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A refreshing approach from India
October 14, 2005
The past few years have seen great strides forward in India's foreign policy. To many of the country's friends, it was frustrating that for so long, it failed to express a world view and appeared to see the rest of the world through the distorting prism of its own long stand-off with Pakistan.
Under the present and previous prime ministers, however, things have changed. India has begun to live up to its position as one of the major players, with a rapidly growing economy and with the ability to influence the region and the world.
The diplomacy got under way with the dialogue between Jaswant Singh and Strobe Talbott, and continued to blossom as George W Bush took the place of Bill Clinton and Manmohan Singh succeeded Atal Bihari Vajpayee.
Central to the progress are much-improved relationships with Washington and Beijing, as well as the developing dialogue with Islamabad. The nuclear co-operation agreement with the US in July was a landmark both in India-US relations and for the non-proliferation regime as a whole.
Meanwhile, India's status a rising economic power is now unchallenged.
Symbolic of these advances was the participation by M K Narayanan, National Security Adviser, in the annual Global Strategic Review conference of the International Institute for Strategic Studies, held in Geneva in September. He spoke on the subject of China and India: The Asian Rising Powers Debate: An Indian Perspective.
It was unprecedented, he said, that two such large powers, so close together, should rise at the same time, and neither as the result of military might or military exploits.
This double phenomenon would, he said, shift the global centre of gravity closer to Asia: 'Global institutions and decision-making bodies will have to accommodate China and India far more than they currently do." But there was enough space, he said "for both societies to continue to grow, and simultaneously achieve their aspirations.'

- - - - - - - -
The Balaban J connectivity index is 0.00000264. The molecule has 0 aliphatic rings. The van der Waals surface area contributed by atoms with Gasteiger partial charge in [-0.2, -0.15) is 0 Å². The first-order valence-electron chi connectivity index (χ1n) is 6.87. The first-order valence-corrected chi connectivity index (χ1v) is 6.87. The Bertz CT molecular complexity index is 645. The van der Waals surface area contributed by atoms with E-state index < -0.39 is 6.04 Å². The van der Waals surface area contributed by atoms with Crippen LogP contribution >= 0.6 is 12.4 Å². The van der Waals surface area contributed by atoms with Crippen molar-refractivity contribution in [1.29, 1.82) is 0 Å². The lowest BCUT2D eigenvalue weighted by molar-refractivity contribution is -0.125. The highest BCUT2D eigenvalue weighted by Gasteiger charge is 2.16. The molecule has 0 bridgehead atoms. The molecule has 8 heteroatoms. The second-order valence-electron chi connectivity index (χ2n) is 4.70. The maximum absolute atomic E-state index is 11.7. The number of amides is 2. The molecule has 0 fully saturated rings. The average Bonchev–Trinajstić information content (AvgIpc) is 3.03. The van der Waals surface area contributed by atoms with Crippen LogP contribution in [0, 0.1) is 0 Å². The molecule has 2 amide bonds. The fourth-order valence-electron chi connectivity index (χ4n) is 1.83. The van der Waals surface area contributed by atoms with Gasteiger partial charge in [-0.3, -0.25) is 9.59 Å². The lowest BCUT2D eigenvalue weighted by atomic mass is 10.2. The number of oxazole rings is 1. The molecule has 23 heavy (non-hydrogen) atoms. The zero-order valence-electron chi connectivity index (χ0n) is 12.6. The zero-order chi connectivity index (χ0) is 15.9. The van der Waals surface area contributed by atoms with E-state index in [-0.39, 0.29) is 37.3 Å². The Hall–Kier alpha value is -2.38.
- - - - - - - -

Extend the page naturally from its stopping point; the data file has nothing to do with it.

Mr Narayanan underlined not only the country's strengths-- education, entrepreneurship, demographics--but also the resilience of the Indian system. 'In looking at the impressive growth posted by India (and China), the challenges posed by the management of a billion plus people on a daily basis often tend to be minimized.'
His candour about these challenges was impressive. Many of India's problems, he said, were 'of a nature that would have overwhelmed most other countries.' There were 'contradictions' in its development and growth strategies -- problems of distribution that were 'not unusual in a multi-layered society such as ours.'
There was almost no time 'when some part of India is not coping with natural disasters or addressing serious health problems.' At the same time, the country had faced insurgencies and separatist movements, as well as terrorism.
Against this background, a foreign policy had evolved in which India's role as a regional engine of economic growth was an important factor. 'The key focus in our external relations today is ensuring the stability and security of the region, comprising the arc of nations from the Persian Gulf to East Asia.'
More broadly, Mr Narayanan said it was the goal of Indian diplomacy to establish the best of ties with the US, Europe, Russia, Japan and China.
These powers, he said, were interdependent: 'Their areas of agreement will increasingly be more than their areas of differences although the latter will not go away.'
It was made clear by other speakers that those differences certainly have not gone away. Kishore Mahbubani, formerly Singapore's top diplomat, bemoaned the collapse of the world order that had existed since 1945.
He said it was dying because nobody had been looking after it: US power had been the pillar holding it up, but this had been delegitimised by the decision to invade Iraq without United Nations authorisation.
'The Iraq war has done enormous damage,' he said. The US had also attacked the UN, 'which enshrines the principles on which the world order is based.'
Carl Bildt, the former Swedish prime minister, offered a gloomy view from a European perspective. The core strategic agendas of the US and Europe had been drifting apart, and the distinctive characteristic that each had brought to the world order was being undermined: US 'hard power' had been shown to be seriously limited because it had become bogged down in Iraq, and European "soft power" was weakened by setbacks to European unity including the rejection of the European Union constitution.
While some might argue that the failure of the European constitution was not such a bad thing, it is hard to escape the general pessimism that pervades a post-9/11 western world haunted by the threat from jihadist extremists, and with little hope of a favourable and speedy outcome in Iraq--but with distressingly little consensus on how to tackle these challenges as well as those of energy security, global warming and African poverty.
Therefore, Mr Narayanan's positive and outward-looking approach, emphasising that difficult problems could be overcome and that the rise of India and China could be benign, was extremely welcome.
Alexander Nicoll is Director of Defence Analysis at the London-based International Institute for Strategic Studies.